Permanent Ink: My Tattoo Serves as an Important Reminder
On July 10, I did something I never thought I’d do: I got a tattoo!
I’ve always been fascinated by body art, and any time I see someone with ink I admire, I always ask a ton of questions about it. Sure, I ask how much time it took and how much pain was involved, but I’m also curious about what led a person to get a certain image, and what it means to them personally.
I decided back in April that it was time for me to get my first (and probably only) tattoo, so after we returned from vacation, I took to Instagram and other company websites to begin looking for an artist that worked in the style I like. This was honestly the hardest part of the entire process because there are so many talented people out there in the industry these days!
I opted for an artist who works with very fine lines and has a talent for creating images inspired by the natural world, and she and I worked together to create the chambered nautilus tattoo I now sport on the inside of my left wrist.
The process was very interesting. First, Brie, my artist, printed out the design on paper. It looked too big, so she sized it down. And when we agreed that it was right, she transferred the design to a stencil that she put on my wrist using a wet transfer method. Once it was dry, she inked over the intricate design and added a little shading to the outside to give it a more realistic look.
The entire process, from paperwork to home-care instructions, took about an hour, and it hurt a lot less than I was expecting. Granted, if you give yourself injections each week, have been through a spinal tap (and the headache that follows), or endured the treatment required by a superficial ulceration like I have, a few more needle sticks really aren’t that much to write home about.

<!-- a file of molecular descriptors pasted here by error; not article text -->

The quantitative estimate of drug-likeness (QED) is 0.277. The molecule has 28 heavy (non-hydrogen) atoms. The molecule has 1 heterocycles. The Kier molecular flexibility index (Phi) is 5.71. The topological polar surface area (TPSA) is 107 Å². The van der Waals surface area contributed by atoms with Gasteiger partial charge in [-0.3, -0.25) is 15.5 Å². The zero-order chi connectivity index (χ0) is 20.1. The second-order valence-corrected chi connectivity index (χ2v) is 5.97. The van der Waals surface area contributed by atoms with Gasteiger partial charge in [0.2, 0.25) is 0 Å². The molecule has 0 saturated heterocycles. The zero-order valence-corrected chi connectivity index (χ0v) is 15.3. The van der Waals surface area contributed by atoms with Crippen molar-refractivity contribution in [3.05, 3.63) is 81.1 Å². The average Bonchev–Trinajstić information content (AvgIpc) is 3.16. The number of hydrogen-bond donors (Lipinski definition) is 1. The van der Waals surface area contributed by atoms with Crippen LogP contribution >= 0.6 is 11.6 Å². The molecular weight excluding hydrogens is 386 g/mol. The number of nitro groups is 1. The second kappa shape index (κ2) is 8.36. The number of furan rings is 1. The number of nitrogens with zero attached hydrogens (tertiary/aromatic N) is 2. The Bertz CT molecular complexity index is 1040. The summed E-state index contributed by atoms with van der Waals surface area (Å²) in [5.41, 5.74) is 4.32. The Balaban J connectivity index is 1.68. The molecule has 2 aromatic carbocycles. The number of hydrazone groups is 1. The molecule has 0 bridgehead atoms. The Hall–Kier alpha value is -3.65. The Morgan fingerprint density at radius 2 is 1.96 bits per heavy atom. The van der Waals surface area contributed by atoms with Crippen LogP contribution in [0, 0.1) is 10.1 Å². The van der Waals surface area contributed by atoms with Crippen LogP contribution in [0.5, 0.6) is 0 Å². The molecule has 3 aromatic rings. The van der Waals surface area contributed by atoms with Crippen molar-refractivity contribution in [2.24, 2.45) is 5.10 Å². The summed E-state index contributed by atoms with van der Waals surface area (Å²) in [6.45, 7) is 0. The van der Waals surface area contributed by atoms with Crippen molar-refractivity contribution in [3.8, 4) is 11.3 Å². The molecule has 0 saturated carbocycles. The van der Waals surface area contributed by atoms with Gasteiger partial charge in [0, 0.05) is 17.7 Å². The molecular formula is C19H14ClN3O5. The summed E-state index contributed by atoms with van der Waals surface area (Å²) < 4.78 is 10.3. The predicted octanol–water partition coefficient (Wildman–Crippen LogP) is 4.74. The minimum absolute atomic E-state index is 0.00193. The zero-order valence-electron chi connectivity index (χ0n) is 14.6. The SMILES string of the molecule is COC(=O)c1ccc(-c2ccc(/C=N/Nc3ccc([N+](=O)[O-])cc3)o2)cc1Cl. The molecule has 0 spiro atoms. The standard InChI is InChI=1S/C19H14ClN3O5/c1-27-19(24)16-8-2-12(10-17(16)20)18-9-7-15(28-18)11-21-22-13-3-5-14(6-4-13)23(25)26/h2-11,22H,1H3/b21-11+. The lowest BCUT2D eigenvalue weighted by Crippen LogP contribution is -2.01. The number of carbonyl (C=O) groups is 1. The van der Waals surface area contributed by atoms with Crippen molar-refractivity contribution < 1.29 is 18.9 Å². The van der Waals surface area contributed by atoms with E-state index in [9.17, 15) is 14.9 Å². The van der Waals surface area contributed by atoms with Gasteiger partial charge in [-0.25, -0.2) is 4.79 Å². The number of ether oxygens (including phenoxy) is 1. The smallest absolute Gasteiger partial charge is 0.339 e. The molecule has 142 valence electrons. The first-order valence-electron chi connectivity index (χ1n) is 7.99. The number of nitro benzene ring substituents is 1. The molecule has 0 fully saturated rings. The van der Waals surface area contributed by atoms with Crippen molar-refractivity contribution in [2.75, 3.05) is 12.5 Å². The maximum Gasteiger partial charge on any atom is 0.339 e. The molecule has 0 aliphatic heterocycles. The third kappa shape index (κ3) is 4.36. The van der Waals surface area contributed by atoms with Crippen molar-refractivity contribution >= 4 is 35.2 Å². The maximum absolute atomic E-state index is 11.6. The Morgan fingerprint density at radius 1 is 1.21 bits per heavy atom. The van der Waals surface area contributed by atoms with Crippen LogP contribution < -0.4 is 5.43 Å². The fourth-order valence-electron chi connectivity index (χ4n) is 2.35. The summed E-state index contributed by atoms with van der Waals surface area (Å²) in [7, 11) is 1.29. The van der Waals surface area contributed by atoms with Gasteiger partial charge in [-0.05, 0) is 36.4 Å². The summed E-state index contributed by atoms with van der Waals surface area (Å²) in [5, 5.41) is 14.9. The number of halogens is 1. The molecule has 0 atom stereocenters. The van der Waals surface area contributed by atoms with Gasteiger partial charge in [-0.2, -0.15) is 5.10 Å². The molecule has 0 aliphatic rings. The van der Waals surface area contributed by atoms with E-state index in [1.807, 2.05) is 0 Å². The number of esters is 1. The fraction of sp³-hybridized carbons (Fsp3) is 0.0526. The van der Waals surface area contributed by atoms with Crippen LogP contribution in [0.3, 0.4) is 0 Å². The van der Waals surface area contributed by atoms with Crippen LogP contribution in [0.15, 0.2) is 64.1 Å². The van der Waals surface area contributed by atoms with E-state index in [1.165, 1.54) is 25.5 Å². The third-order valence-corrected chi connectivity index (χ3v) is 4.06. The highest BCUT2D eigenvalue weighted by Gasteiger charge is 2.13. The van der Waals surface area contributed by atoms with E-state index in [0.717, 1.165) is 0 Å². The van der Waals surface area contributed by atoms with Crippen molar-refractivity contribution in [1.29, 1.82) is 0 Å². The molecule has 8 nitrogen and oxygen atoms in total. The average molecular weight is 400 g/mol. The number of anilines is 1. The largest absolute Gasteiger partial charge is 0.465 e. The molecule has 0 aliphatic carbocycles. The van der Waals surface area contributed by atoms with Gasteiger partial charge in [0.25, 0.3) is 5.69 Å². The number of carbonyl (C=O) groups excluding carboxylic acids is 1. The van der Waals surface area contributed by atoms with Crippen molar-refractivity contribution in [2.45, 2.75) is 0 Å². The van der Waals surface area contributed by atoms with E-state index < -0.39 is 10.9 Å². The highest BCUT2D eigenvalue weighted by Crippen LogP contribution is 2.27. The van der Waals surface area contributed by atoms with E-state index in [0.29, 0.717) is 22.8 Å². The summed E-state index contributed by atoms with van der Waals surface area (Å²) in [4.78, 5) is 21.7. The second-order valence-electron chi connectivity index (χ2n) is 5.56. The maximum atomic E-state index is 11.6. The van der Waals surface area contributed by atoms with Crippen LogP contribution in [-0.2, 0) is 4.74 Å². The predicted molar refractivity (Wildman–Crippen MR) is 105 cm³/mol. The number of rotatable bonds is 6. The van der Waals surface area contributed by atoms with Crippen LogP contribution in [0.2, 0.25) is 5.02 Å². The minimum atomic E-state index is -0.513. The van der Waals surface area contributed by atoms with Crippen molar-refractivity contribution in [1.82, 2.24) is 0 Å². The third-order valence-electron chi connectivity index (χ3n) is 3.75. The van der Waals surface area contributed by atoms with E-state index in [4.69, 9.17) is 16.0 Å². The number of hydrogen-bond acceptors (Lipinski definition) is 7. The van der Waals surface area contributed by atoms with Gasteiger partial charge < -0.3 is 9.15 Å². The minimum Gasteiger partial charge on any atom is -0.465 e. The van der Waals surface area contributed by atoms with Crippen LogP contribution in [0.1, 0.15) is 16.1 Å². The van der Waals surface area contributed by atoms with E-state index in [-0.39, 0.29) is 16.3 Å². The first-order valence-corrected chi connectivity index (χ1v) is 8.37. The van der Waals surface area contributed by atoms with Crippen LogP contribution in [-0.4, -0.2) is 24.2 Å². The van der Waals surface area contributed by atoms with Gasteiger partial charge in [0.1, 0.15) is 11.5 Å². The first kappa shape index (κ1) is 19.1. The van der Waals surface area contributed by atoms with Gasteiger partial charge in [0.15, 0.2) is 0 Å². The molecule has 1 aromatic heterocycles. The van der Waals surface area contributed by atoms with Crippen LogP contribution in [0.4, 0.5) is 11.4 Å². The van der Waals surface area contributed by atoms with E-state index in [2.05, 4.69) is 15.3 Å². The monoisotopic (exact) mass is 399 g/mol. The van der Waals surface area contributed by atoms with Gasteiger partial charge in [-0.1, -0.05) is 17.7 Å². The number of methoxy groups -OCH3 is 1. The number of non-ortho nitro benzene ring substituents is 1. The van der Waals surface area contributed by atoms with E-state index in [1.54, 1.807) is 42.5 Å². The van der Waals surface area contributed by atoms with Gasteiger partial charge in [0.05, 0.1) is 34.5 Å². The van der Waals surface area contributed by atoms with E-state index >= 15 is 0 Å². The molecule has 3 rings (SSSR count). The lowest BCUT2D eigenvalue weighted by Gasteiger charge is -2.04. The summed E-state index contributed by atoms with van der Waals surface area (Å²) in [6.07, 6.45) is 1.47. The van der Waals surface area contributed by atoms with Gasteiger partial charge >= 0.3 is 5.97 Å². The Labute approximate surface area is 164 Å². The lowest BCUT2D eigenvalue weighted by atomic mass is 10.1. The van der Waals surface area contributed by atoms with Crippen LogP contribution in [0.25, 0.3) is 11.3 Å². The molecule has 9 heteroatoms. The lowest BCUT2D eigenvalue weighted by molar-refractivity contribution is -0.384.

So, you probably want to know what led me to get a chambered nautilus inked on my wrist. Well, there are several reasons.
First, they are fascinating animals. Second, their shells grow at a consistent rate, creating a logarithmic spiral that is almost a perfect representation of the golden ratio. Third, it is an example — like the crisp hexagons of honeycomb or the radial symmetry found in the petals of a dahlia — of something called sacred geometry, the belief that certain shapes and proportions are symbolic and sacred since they were created by the great geometer himself.
However, the most pressing reason I chose this image is what it represents to me. Chambered nautili grow throughout their lifetimes, which can last upward of 20 years. When they outgrow a space, they build a new one. Then they wall off the old space, creating a series of chambers connected by a tube known as a siphuncle. This tube allows the animal to push water or air into each chamber to maintain buoyancy.
Since I was diagnosed with multiple sclerosis, I’ve undergone many changes. Some of them were forced, others were chosen, but each has helped shape me into the person I am today.
However, I’ve noticed that as people get older, they seem to become resistant to change. They fight it rather than embrace it and live smaller, more fearful lives as a result. I don’t want that to happen to me. I want to stay curious, remain brave, and take risks regardless of my age.
The nautilus tattoo reminds me that change is good. It is natural and a part of life I should continue to embrace. The alternative — well, it just doesn’t sound all that appealing to me. (I should also mention that the chambered nautilus is part of the logo of the center where I am treated! How’s that for a little serendipity!)
MS is a part of me now, something to be embraced rather than pushed aside, and this was a way for me to remind myself of all the ways I’ve transformed and triumphed, as well as the change and growth I will enjoy in the future.
Do you have a special symbol that has helped you on your MS journey? I’d love to hear about it in the comments — especially if it’s a tattoo!
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